Background: Pain and functional limitations are the chief symptoms in patients with back pain. However, standardized assessment of these domains are still not commonplace in clinical practice. The objective of this study was the cultural adaptation and validation of the North American Spine Society (NASS) Lumbar Spine Outcome Assessment Instrument for German speaking patients with back pain.
Methods: Translation and backtranslation of the NASS instrument was performed according to international recommendations. 56 consecutive inpatients with a confirmed diagnosis of dorsopathia completed a German version of the NASS instrument, the SF-36 and an established German instrument for back patients (FFbH-R). All patients completed the questionnaires 48 hours apart to assess test-retest reliability. Validity was assessed through correlation with corresponding subscales of the SF-36, the FFbH-R and a 0-10 pain numeric rating scale. Internal consistency and item-to-scale correlation served as statistics of reliability.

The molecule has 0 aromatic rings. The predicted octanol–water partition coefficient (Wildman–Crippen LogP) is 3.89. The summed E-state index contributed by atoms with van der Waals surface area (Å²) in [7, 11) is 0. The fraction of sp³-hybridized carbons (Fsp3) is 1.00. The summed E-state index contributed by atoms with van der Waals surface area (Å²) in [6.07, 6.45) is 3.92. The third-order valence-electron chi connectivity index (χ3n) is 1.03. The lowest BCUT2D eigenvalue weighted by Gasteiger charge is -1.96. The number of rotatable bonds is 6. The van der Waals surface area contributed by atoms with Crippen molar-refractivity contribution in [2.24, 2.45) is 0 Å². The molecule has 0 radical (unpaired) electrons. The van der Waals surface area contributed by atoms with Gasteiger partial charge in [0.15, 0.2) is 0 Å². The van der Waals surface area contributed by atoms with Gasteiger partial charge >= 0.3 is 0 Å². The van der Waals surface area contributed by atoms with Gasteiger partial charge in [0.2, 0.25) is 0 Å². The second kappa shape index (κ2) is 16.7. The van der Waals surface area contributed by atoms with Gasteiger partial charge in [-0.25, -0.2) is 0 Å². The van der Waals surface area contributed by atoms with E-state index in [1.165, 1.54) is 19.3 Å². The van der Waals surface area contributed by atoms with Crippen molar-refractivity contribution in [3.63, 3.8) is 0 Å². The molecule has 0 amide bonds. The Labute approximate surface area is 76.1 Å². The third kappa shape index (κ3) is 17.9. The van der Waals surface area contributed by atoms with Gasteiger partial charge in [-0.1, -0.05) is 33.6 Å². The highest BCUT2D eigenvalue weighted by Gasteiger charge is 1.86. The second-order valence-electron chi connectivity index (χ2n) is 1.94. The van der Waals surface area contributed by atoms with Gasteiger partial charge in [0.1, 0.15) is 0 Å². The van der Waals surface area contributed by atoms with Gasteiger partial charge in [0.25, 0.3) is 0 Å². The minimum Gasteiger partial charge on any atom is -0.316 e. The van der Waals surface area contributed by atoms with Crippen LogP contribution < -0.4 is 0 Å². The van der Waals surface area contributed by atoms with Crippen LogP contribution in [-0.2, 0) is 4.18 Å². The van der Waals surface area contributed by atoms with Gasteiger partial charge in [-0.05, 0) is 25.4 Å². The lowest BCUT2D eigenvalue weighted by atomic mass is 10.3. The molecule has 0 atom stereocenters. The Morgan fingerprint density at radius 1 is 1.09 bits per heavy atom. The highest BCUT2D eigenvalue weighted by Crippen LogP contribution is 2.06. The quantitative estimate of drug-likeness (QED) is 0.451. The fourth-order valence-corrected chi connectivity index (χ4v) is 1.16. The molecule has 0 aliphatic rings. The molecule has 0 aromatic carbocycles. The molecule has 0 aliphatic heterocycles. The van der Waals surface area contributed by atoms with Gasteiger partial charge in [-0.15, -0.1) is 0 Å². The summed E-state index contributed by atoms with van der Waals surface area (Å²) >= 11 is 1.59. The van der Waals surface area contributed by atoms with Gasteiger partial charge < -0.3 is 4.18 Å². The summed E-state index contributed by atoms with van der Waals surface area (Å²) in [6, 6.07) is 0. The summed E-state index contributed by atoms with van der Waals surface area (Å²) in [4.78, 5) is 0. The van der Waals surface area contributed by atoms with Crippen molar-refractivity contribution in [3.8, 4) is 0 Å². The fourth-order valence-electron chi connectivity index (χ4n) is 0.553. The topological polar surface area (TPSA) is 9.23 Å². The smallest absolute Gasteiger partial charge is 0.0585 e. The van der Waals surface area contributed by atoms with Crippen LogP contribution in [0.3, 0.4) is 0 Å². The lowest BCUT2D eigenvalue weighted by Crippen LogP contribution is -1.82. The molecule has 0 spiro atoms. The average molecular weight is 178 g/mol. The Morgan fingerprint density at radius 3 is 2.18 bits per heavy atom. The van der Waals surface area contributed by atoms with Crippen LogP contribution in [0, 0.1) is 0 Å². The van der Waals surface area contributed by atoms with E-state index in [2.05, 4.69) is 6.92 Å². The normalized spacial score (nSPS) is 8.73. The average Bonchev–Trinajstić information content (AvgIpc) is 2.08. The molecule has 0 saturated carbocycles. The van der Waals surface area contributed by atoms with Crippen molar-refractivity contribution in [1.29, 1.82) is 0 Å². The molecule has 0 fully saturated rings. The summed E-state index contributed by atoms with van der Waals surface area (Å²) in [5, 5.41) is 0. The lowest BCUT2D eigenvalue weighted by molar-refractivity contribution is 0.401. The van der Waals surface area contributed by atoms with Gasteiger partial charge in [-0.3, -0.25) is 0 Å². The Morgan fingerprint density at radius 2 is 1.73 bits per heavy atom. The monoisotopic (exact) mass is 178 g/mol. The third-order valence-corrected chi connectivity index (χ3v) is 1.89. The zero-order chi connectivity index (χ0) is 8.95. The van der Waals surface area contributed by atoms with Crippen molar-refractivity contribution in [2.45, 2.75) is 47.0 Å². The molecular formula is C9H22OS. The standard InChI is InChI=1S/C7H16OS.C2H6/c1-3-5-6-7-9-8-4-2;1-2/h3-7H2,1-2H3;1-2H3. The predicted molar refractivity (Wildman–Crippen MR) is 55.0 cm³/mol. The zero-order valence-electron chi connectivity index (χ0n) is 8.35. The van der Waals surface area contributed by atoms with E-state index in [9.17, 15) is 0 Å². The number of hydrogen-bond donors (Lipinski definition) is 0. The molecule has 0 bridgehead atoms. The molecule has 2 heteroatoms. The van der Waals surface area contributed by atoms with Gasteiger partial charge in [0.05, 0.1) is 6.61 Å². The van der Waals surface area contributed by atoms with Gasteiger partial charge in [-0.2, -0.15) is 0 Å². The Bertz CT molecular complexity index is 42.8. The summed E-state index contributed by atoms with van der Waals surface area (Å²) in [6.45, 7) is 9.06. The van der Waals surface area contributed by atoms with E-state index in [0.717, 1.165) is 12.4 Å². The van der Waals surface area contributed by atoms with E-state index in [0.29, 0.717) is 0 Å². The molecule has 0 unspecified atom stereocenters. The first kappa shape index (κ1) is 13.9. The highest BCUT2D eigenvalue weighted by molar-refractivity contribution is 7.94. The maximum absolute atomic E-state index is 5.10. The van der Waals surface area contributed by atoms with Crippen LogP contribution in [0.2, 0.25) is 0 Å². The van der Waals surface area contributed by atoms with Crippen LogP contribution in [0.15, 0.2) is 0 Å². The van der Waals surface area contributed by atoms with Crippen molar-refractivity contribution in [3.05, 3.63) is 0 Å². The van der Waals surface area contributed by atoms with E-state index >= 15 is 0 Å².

Results: The two subscales of the NASS Instrument for cervical and lumbar problems correlate significantly with the corresponding subscales of the FFbH-R and the SF-36 (r = 0.28-0.83, p < 0.05) and 0.39-0.68 (p < 0.05) with a pain numeric rating scale. Test-retest reliability demonstrated intraclass correlation coefficients between 0.82 to 0.89.
Conclusion: The German version of the NASS Cervical and Lumbar Spine Outcome Assessment Instrument allows the standardized assessment of pain, functional limitations and neurogenic symptoms in patients with back pain and the international comparison of health states and therapeutic outcomes.